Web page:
Besides, I figured if he learned too much about social media too quickly, he might find out about his Christmas gift.

He had five new notifications since I’d gotten in the door.

It was fun—and a little exciting—pretending to be Cooper and conversing with fans online. His Twitter following had quickly ballooned into five digits. On my social media accounts combined, I had a little over three hundred friends and followers, all of whom I knew personally. It took next to no thought to post a pic of a particularly tempting entrée at Baby Bistro or an update about the time and mood of my awakening that day. With my own accounts, there was never any pressure to post something amazing or even interesting. Cooper’s interactions often made my face warm as though I were the famous person whose very presence online brought a certain buzz and excitement. Each of his posts took more thought, but the need to puzzle out the most buzz-worthy types of posts left me energized.

Tidbits of crime scene research were popular, and because I had been helping as Cooper’s research assistant, that fell at least somewhat under my umbrella of knowledge. Photos of our cat, Hunch, were also popular, but those came a lot easier to Cooper—the favored owner of our bristly cat.

I made sure to like or respond to every reply that indicated excitement for an upcoming book release or enjoyment of one of Cooper’s already-released novels or short stories. These mindless interactions took up little of my time. Once in a while, there had been a question that required a little more thought.

I ignored the ones that asked, “Are you single?” But today, when I checked in on Cooper’s increasingly-busy Twitter account, I saw this message from @TimothyReads22: <Is this you too? I already follow you at @cooperbeckauthor>

It made me wonder if there really was another author named Cooper Beck.

When I finished my shower, I was still thinking about the commonality of Cooper’s name as I rushed through the living room, said goodbye to Hunch, who was sleeping on the couch and barely spared me one open eye, and headed out the front door. The question kept my attention as I rode the bus toward Baby Bistro. I skimmed all the book retailers and Goodreads and even LibraryThing, but all I could find was my Cooper Beck.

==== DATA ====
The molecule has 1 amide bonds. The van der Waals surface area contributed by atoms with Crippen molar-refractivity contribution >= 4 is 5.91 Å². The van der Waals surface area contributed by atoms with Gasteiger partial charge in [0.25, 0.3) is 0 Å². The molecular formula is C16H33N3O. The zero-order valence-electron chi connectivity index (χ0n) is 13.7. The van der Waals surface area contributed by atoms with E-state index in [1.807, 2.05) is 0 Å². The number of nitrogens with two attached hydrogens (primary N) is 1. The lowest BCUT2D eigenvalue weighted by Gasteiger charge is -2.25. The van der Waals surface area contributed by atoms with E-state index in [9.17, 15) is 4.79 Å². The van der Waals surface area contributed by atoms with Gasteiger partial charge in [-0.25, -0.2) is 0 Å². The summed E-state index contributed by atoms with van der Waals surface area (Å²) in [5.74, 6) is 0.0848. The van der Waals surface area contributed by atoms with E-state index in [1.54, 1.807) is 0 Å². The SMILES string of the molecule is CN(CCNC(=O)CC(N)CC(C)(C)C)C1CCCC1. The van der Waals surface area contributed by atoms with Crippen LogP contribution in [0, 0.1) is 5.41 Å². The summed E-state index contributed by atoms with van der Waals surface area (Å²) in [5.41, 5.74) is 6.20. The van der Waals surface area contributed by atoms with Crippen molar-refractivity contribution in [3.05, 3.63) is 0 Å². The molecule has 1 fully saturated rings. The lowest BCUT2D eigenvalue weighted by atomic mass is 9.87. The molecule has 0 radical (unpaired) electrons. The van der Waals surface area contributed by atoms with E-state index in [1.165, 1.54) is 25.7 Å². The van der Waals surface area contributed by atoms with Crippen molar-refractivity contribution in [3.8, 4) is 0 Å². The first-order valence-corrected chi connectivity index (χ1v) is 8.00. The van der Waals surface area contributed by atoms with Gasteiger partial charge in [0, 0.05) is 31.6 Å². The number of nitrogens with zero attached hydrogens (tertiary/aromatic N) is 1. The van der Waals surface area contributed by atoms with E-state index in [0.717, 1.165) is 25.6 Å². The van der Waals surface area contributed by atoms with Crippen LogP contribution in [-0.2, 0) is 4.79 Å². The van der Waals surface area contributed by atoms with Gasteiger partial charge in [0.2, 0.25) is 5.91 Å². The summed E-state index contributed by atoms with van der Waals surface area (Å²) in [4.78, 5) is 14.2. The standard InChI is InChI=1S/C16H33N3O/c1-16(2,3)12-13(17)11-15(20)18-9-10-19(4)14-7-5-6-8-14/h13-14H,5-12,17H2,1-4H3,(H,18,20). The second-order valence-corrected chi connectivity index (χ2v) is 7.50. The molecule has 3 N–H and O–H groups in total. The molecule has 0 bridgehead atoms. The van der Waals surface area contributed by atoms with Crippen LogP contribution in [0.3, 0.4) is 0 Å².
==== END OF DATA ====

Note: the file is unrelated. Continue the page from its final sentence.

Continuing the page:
I looked out the bus window. It had snowed again this afternoon, so everything was pretty and white, but it was already getting dark at not even four o’clock. I loved Christmas, but I wasn’t a fan of the short daylight hours of winter.

I responded to the tweet to tell @TimothyReads22: <This is my official Twitter account. I’m glad you found me!>

I was already at my stop when my curiosity got the best of me, and I searched “@cooperbeckauthor” with one hand, grabbing my bag with the other, and raced off the bus. I hated being late, and I was already cutting it close, but I stopped in place on the sidewalk busy with holiday shoppers when the Twitter account in question loaded onto my phone.

The latest tweet said: <There’s a new chapter in my Christmas novel posted! Sign up now to read my new holiday mystery, exclusive to subscribers!> This was followed by the hashtags #readitnow, #cooperbeckfans, and a link that read “”.

A second later, a new response popped up from @TimothyReads 22: <Great! Interesting new serialized novel, BTW. It’s really different!>

I furrowed my brow toward my phone as a woman knocked into me with her shopping bag and then apologized. Caught up in Cooper’s Twitter response, I barely responded. Cooper was working on a novel—he always was—but while I had no idea if it was holiday-themed, his draft was months away from being ready for public eyes. He wouldn’t even let me read it at this stage. Besides that, there was no way he was out there in the Webiverse tweeting these sorts of things behind my back.

Was there?

But if not my Cooper Beck, who?

Buy Mystery of the Holiday Hustle now to read on.